Monday, 10 September 2018

Is renting your house as a holiday let still a viable option? Part 2

Is renting your house as a holiday let still a viable option?

Part two – So what is a holiday-let?

The very first question requiring an answer is what constitutes a ‘holiday let’?  Well each of the 17 autonomous regions in Spain set their own laws regarding this, so it is not necessarily as straightforward a question as it may at first seem!  There may even be additional local laws that also need to be considered. So again, my comments relate to Valencian Communidad (and more precisely to the Alicante region within that).  But all agree that anyone receiving payment in exchange for use of their property for a short-term period needs a licence. Even if only letting to family and friends.
You must furnish guests with details of the community rules, display an evacuation plan, provide a list of emergency telephone numbers and tourist information.  And there is a list of equipment that must be supplied. All that is basic, and we were compliant anyway.
However, there are rules about what properties can obtain a licence.  For all Standard properties there must be heating in all rooms, wall power points in all rooms, a fuse box (relating solely to that property).  For the Primera (mid-range) properties you additionally need parking, air conditioning, a pool or be front-line to a beach and have a security box.  Finally, if you have a Superior property then you need to add internet and a garden (can be communal). It is highly likely that some, if not most, of these will eventually also be required in Standard properties too.  
But it doesn’t end there either.  Next comes the size of the rooms! In a ‘Standard’ property the master bedroom must be at least 10m2, other double/twin rooms at least 8m2 and a single room at least 6m2.  This allows for a minimum of 3.5m2 per person sleeping in the room. Bedrooms must have use of a wardrobe. If you have squeezed a shower, loo and wash basin into a cupboard, it doesn’t qualify as a bathroom unless it is at least 4.5m2; a living room must be at least 14m2 and kitchen 5m2.  The rooms need to be larger for Primera and larger still for Superior. The only exception is for a studio apartment which must be at least 24m2 and include a separate but private bathroom.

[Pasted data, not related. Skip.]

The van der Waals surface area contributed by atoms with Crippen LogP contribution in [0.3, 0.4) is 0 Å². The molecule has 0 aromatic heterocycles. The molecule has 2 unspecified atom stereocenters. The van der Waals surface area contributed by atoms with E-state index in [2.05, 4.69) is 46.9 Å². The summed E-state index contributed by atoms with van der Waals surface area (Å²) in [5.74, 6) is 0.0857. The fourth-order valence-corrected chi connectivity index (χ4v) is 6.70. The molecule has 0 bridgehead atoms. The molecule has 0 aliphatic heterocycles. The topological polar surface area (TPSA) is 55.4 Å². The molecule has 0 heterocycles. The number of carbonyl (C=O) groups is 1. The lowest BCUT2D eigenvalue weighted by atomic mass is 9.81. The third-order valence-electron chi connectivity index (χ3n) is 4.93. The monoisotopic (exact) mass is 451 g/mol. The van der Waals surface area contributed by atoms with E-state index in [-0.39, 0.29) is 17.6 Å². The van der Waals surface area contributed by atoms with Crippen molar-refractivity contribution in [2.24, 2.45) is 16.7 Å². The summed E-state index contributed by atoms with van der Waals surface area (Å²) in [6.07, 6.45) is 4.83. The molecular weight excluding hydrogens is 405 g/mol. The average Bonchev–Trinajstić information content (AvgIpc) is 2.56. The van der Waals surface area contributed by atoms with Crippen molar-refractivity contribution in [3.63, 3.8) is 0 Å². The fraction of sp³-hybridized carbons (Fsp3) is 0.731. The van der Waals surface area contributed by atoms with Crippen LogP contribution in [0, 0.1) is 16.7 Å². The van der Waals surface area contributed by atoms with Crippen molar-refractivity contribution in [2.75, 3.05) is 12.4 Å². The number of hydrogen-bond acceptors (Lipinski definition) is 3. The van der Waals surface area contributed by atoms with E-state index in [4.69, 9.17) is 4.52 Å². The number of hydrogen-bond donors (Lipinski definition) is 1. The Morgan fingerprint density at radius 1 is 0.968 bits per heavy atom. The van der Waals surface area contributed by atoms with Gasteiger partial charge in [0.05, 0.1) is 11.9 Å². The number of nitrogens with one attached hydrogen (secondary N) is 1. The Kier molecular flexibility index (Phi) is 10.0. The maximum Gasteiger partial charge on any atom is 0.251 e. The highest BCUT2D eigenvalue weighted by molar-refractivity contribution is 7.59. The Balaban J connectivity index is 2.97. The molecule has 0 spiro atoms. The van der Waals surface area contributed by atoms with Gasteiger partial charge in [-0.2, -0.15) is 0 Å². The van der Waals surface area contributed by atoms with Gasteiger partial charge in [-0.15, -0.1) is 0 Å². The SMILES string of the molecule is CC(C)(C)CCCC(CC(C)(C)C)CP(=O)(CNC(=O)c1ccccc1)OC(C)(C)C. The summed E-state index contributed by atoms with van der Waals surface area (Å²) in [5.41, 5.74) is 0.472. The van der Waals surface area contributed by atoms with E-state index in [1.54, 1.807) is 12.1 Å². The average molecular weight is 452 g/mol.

All properties must be legal and have a Habitation Certificate (unless exempt due to age).  They also need an ECP (energy certificate). But for some there are complications because some owners have made changes to their properties without the correct planning permissions.  For instance, there is a design of house I know that lends itself to partitioning off a section of the lounge to create a ‘third bedroom’, thereby increasing the price you can charge renters, but if your house is listed at the land registry as having two bedrooms you cannot register it for rental purposes as having three.  Aside from the room sizes for a rental licence as above, there are minimum specifications for what legally constitutes a bedroom including ceiling height and window size. This also rules out some converted ‘underbuilds’ (basements) with low ceilings and very small windows, especially those conversions that have never been granted permissions and not entered onto the property deeds as they don’t even officially exist.
I am aware of an apartment that is close to my house that is on the forth (top) floor that has been previously let out for holiday use, but as there is no lift it won’t qualify for a licence.  Currently the rule in Valencia is up to a maximum level of three floors unless there is a lift. I am sure there are other complications too of which I am not aware. So, the answer to initial question of what constitutes a holiday-let is much more than just a property/part of a property rented out for holidays.



Beverley

www.spanishdreamproperty.com